A holistic approach to dining, which appeals to all of the senses, is becoming increasingly important. When Fazer Food Services plans a new restaurant concept, we work with three parts – food, service, and ambience, says Kristina Persson, brand and concept manager, Fazer Food Services. “Food is central in everything we do, but all parts are important and contribute to the whole experience,” she says.

A holistic approach to dining, which appeals to all of the senses, is becoming increasingly important. When Fazer Food Services plans a new restaurant concept, we work with three parts – food, service, and ambience, says Kristina Persson, brand and concept manager, Fazer Food Services. “Food is central in everything we do, but all parts are important and contribute to the whole experience,” she says.

To be able to serve the perfect meal, it’s important to consider the nutritional value, flavour and scent of the food, because eating activates all of our senses, not just our taste buds. Neurogastronomy is the study of how the brain creates the perception of flavour and it is something that we keep in mind when we create our meals at Fazer Food Services.

But surroundings, cutlery, and the texture of food also influence the perception of a meal. Even sound can influence our perception of taste, as Oxford professor of experimental psychology, Charles Spence discovered. In 2008 he won an Ig Nobel Prize for Nutrition for his findings: potato crisps taste better when they crunch louder. In Spence’s experiments, he amplified and muffled the sound of crunching. His subjects believed that the noisier crisps were fresher – 15 per cent fresher and crunchier than the same “quieter” batch of crisps.

Visuals and colour also impact how we perceive food. Spence’s research has also shown that people perceive food differently when it is served on different coloured plates. If you want a piece of pink strawberry mousse to taste really sweet, for example, serve it on a white plate rather than on a dark one.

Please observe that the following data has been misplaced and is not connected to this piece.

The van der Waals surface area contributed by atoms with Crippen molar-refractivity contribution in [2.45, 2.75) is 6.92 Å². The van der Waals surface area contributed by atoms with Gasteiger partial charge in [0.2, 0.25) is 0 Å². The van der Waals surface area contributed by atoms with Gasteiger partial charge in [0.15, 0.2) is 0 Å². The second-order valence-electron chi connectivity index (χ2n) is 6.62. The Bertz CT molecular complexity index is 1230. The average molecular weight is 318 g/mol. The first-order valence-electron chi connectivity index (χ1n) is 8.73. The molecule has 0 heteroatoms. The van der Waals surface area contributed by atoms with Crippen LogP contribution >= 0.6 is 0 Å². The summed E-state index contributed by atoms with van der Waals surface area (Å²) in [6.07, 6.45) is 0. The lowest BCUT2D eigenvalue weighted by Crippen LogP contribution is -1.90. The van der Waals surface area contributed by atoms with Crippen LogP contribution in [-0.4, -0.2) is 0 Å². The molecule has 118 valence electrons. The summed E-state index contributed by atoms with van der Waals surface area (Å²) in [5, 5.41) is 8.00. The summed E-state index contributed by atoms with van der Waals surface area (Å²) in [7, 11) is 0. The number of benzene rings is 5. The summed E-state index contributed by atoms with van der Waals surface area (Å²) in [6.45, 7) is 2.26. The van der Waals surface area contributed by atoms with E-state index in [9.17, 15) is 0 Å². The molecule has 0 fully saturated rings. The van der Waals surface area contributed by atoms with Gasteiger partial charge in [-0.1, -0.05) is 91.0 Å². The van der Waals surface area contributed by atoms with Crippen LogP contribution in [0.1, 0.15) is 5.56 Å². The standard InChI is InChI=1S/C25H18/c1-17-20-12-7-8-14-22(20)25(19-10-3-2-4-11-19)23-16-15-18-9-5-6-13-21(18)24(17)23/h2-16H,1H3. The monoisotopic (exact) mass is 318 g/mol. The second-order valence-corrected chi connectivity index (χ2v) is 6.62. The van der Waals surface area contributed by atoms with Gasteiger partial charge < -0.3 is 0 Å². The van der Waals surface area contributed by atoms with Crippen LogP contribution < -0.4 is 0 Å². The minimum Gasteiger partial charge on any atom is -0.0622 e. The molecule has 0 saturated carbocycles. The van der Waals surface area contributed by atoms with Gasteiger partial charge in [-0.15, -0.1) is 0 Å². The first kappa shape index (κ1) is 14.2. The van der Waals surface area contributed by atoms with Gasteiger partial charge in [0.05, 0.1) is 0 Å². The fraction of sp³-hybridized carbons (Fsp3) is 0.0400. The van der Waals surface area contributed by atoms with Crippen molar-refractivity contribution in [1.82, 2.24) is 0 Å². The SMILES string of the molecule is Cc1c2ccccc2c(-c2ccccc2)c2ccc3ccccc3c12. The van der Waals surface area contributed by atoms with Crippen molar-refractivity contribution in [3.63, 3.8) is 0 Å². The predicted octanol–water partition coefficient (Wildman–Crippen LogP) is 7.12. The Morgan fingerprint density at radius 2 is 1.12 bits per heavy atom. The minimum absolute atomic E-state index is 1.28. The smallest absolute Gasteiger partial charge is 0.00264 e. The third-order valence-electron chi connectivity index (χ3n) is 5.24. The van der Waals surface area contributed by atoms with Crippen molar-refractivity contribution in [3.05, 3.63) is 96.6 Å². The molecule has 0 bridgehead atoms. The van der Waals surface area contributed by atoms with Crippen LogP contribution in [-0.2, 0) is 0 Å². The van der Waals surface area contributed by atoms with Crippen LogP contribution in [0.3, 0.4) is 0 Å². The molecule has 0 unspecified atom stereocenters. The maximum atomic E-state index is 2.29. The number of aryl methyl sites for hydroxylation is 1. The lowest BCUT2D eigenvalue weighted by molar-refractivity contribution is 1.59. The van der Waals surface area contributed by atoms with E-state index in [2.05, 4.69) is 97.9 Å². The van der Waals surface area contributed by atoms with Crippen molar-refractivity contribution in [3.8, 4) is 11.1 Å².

Johan Swahn has a Ph.D. in sensory marketing and is a researcher at the Sense Lab at Örebro University in Sweden. He is currently investigating how food images on social media can communicate a positive food experience or craving.

“Sensory science plays an important role in creating and communicating a tangible experience online. I call it ‘visual cravings’. Here things like colour and typography are important as well as food motion. More than 80 per cent of all videos watched on Facebook are seen without sound, so how can one portray a food experience without sound and to the same effect?”

Swahn sees a trend whereby many restaurants are moving away from the traditional printed menu on their homepages and more to imagery and inspiring descriptions on social media platforms like Instagram. “Today a visual menu is often a requirement for, say the millennial, to choosing a restaurant,” he says.

“At Fazer Food Services we work with several things to enhance the guest’s perception of the meal,” says Kenneth Balieu Sørensen, Head of Gastronomy in Denmark. Here are two examples:

The Break Down Buffet

“Prior to serving our customers we encourage the staff to present the dishes for each other. In this way, we believe the staff takes more pride in what they serve. It is also a way to share knowledge about the food, which make it easier to present it in the best way to the guests. We call this method for the Break Down Buffet”

The Burger Effect

“The composition of a dish should appeal to all senses and cover all tastes – sweet, salt, sour, bitter and umami, also known as “the fifth taste”. Different textures also have an impact like crispy, creamy, smooth, dry, liquid, greasy, and hot and cold elements. A good example of that is a burger, which has pretty much all of these components: softness from the bun, crispiness from the lettuce, bitter onions, greasy dressing, salty, umami flavours from the meat and sweetness in the ketchup. This composition of different tastes and textures is something that we keep in mind when we compose other dishes. We call it ‘The Burger Effect’ and the umami taste doesn’t have to come from meat, it can be green protein too.” 

Are you interested in learning more about sensory science and food, such as new proteins? Read about this and other news and food trends in our Future Food Trend Report 2019.